Year over year, e-discovery issues evolve at the speed of light, and 2012 was no exception, with significant judicial opinions impacting the electronically stored information (ESI) landscape. In the past year, Kroll Ontrack summarized and categorized 70 of the most significant state and federal judicial opinions related to the preservation, collection, review and production of ESI. E-discovery issues arising in these cases were apportioned as follows:
- 32 percent of cases addressed sanctions for, spoliation, and production disputes and noncompliance with court orders
- 29 percent of cases addressed procedural issues, such as search protocols, cooperation, production and privilege considerations
- 16 percent of cases addressed discoverability and admissibility issues
- 14 percent of cases discussed cost considerations such as shifting and taxation of costs
- 9 percent of cases discussed TAR or predictive coding
The year in review: Case law analysis
Compared to 2011, cases addressing e-discovery procedural issues more than doubled. The judiciary devoted significant attention to all elements of litigants’ discovery protocols in 2012, but the increased level of procedural scrutiny was best on display in cases where parties leveraged advanced technologies, such as Da Silva Moore v. Publicis Groupe—the first line of opinions to ever discuss and approve the use of technology-assisted review (TAR). In Da Silva Moore, U.S. Magistrate Judge Andrew Peck and U.S. District Court Judge Andrew Carter noted that their primary concern was the defensibility of the method implemented, rather than the “black box” behind the technology. Furthermore, Peck closed by emphasizing that “counsel must design an appropriate process,” leveraging available technologies with appropriate quality control testing.
Although the total number of cases discussing sanctions dropped by approximately10 percent in 2012, it was still the most oft-discussed topic. Many of the disputes addressing sanctions in 2012 stemmed from counsel trying to keep pace with proliferating data volumes in the “big data” era. For example, in Coquina Invs. v. Rothstein, more than 200 defense attorneys tasked with collecting, reviewing and producing ESI constituted “a case of too many cooks spoiling the broth” resulting in insufficient production, a finding of gross negligence and sanctions in the form of attorney’s fees and costs. Coquina, and cases like it, should serve as cautionary tales evincing the importance of understanding a client’s data before attempting to preserve or collect it.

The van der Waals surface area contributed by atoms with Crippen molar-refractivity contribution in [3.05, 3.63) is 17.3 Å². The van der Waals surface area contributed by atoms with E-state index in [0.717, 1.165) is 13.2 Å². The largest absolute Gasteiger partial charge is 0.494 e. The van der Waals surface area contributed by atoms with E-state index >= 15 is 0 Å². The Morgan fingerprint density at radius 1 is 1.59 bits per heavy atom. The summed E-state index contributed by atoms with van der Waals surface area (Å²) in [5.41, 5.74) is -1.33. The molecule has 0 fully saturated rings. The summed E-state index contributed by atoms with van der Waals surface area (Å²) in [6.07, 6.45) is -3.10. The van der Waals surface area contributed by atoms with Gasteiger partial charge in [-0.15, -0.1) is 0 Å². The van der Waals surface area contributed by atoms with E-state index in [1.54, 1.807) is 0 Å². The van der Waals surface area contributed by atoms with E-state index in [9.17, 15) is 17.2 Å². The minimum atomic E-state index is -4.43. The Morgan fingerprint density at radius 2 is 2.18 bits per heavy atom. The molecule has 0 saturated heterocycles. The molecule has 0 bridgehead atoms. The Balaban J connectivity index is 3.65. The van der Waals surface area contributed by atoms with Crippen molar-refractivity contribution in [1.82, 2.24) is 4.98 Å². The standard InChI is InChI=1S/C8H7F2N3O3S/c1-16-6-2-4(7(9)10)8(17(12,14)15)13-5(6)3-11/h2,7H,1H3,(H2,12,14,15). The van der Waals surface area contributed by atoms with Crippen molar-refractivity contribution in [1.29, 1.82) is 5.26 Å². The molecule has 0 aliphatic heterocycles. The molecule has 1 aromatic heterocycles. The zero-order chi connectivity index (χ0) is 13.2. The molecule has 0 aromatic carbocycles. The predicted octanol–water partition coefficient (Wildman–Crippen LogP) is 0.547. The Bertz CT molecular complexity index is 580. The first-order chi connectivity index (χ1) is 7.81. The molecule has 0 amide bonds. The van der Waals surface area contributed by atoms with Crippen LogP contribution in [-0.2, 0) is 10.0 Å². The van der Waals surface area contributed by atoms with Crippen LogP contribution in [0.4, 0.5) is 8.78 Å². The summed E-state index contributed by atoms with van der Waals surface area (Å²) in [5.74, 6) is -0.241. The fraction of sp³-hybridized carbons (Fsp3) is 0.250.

Many opinions discussing sanctions in the past year revolved around spoliation, yet courts were all over the map regarding an appropriate e-discovery preservation standard. In Chin v. Port Auth. of New York & New Jersey, for example, the court diverged from the Zubulake standard, finding that counsel’s failure to institute a litigation hold did not constitute negligence per se. Instead, the court in Chin favored a case-by-case, factor-based approach to determine whether spoliation occurred. However, many opinions stuck with the Zubulake standard, including Voom Holdings LLC v. Echostar Satellite LLC, in which the court found the defendant’s failure to issue a litigation hold to suspend deletion of emails constituted gross negligence and warranted severe sanctions. As data volumes continue to proliferate, expect courts to evolve their litigation hold procedures for years to come.
Looking ahead: Trends on the horizon
The judiciary’s approval of TAR—also known as predictive coding, intelligent review, machine learning or computer assisted review—was the single biggest story to emerge in 2012 case law. In 2013, expect courts to continue pushing this narrative as they fine-tune the most appropriate instances and best practices for TAR. Following the Da Silva Moore opinion, numerous courts issued opinions approving TAR, such as Global Aerospace v. Landow Aviation in Virginia, and In re Actos (Pioglitazone) Products Liability Litigation in the Western District of Louisiana. Like Da Silva Moore, both of these opinions approved TAR due to detailed procedures that accounted for thorough training, sampling and quality control to ensure defensible results. Additionally, TAR opinions were not limited to cases where it was proposed by one of the parties, as the Delaware Court of Chancery recently ordered sua sponte that both parties leverage TAR and share a vendor for an indemnity suit in EORHB v. HOA Holdings, LLC.
Finally, in 2013 expect continued buzz regarding discoverability of social media and e-discovery cost allocation—two salient topics in 2011 and 2012. Notably, courts diverged significantly on the discoverability of such data, with some jurisdictions allotting broad discovery and others applying a narrower standard under Rule 34’s “reasonable particularity” provisions. Similarly, when it comes to which party pays for e-discovery costs, courts across the country have yet to settle on a standard, and e-discovery cost allocation remains ripe for consideration by the Advisory Committee on Civil Rules in 2013 when evaluating amendments to the Federal Rules of Civil Procedure.
Going forward, in-house counsel should continue to closely monitor case law developments, legislation and scholarly commentary on these and other cutting-edge ESI issues to keep pace with the ever-changing world of e-discovery.